Now we break up \(F_g\) into its \(x\), \(y\) component vectors. This calls for a vector component diagram.

\[\frac{F_{gx}}{F_g}=\sin\theta \quad \frac{|F_{gy}|}{F_g}=\cos \theta  \]

\[F_{gx}=F_g \sin\theta \quad |F_{gy}|= F_g \cos\theta  \]

Next, we redraw the free body diagram with the gravitational force vector replaced by its component vectors.


 

 

 

 

Example 16-3

A solid brass cylinder of mass m is suspended by a massless string which is attached to the top end of the cylinder. From there, the string extends straight upward to a massless ideal pulley. The string passes over the pulley and extends downward, at an acute angle theta to the vertical, to the hand of a person who is pulling on the string with force  \(F_T\). The pulley and the entire string segment, from the cylinder to hand, lie in one and the same plane. The cylinder is accelerating upward. Provide both a free body diagram and a table of forces for the cylinder.

A sketch comes in handy for this one:

To proceed with this one, we need some information on the effect of an ideal massless pulley on a string that passes over the pulley.

Effect of an Ideal Massless Pulley

The effect of an ideal massless pulley on a string that passes over the pulley is to change the direction in which the string extends, without changing the tension in the string.

By pulling on the end of the string with a force of magnitude \(F_T\), the person causes there to be a tension \(F_T\) in the string. (The force applied to the string by the hand of the person, and the tension force of the string pulling on the hand of the person, are a Newton’s-3rd-law interaction pair of forces. They are equal in magnitude and opposite in direction. We choose to use one and the same symbol \(F_T\) for the magnitude of both of these forces. The directions are opposite each other.) The tension is the same throughout the string, so, where the string is attached to the brass cylinder, the string exerts a force of magnitude \(F_T\) directed away from the cylinder along the length of the string. Here is the free body diagram and the table of forces for the cylinder:

                                                                       

Table of Forces 
Symbol=? Name  Agent  Victim
\[F_T\notag\]  Tension Force The String  The Cylinder
\[F_g=mg\notag\] Gravitational Force The Earth's Gravitational Field  The Cylinder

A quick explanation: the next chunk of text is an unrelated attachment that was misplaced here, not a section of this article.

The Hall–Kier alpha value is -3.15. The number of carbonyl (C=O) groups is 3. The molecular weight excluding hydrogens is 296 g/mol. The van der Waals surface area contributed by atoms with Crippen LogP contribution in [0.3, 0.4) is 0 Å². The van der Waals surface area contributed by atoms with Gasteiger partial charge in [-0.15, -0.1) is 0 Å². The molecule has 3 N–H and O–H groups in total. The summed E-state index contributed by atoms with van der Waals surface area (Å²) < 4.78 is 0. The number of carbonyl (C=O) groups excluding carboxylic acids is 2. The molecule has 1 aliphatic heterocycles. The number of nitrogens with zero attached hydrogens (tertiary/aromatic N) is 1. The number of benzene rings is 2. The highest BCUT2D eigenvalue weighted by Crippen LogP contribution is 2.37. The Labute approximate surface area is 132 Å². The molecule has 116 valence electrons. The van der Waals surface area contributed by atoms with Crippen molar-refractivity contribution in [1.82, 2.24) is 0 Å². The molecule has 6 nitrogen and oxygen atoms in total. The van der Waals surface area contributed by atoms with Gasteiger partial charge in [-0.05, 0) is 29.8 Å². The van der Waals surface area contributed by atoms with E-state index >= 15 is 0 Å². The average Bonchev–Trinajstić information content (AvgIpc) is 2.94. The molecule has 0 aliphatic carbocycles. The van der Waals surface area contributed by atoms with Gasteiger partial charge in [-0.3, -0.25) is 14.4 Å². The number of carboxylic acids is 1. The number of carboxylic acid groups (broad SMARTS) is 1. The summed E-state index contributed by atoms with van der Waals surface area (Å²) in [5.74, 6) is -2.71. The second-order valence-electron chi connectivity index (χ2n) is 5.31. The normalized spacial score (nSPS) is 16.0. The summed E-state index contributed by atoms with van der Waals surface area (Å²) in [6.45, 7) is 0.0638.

Example 16-4

A cart of mass \(m_c\) is on a horizontal frictionless track. One end of an ideal massless string segment is attached to the middle of the front end of the cart. From there the string extends horizontally, forward and away from the cart, parallel to the centerline of the track, to a vertical pulley. The string passes over the pulley and extends downward to a solid metal block of mass \(m_B\). The string is attached to the block. A person was holding the cart in place. The block was suspended at rest, well above the floor, by the string. The person has released the cart. The cart is now accelerating forward and the block is accelerating downward. Draw a free body diagram for each object.

 

A sketch will help us to arrive at the correct answer to this problem.

 

                                                 

Recall from the last example that there is only one tension in the string. Call it \(F_T\). Based on our knowledge of the force exerted on an object by a string, viewed so that the apparatus appears as it does in the sketch, the string exerts a rightward force \(F_T\) on the cart, and an upward force of magnitude FT on the block.

 

There is a relationship between each of several variables of motion of one object attached by a taut string, which remains taut throughout the motion of the object, and the corresponding variables of motion of the second object. The relationships are so simple that you might consider them to be trivial, but they are critical to the solution of problems involving objects connected by a taut spring.

 

The Relationships Among the Variables of Motion For Two Objects, One at One End and the Other at the Other

End, of an always-taut, Unstretchable String

 

Consider the following diagram.

Because they are connected together by a string of fixed length, if object \(1\) goes downward \(5 cm\), then object \(2\) must go rightward \(5 cm\). So if object \(1\) goes downward at \(5 cm/s\) then object \(2\) must go rightward at \(5 cm/s\). In fact, no matter how fast object \(1\) goes downward, object \(2\) must go rightward at the exact same speed (as long as the string does not break, stretch, or go slack). In order for the speeds to always be the same, the accelerations have to be the same as each other. So if object \(1\) is picking up speed in the downward direction at, for instance, \(5 cm/s^2\), then object \(2\) must be picking up speed in the rightward direction at \(5 cm/s^2\). The magnitudes of the accelerations are identical. The way to deal with this is to use one and the same symbol for the magnitude of the acceleration of each of the objects. The ideas relevant to this simple example apply to any case involving two objects, one on each end of an inextensible string, as long as each object moves only along a line collinear with the string segment to which the object is attached.

Let’s return to the example problem involving the cart and the block. The two free body diagrams follow:

Note that the use of the same symbol \(F_T\) in both diagrams is important, as is the use of the same symbol \(a\) in both diagrams.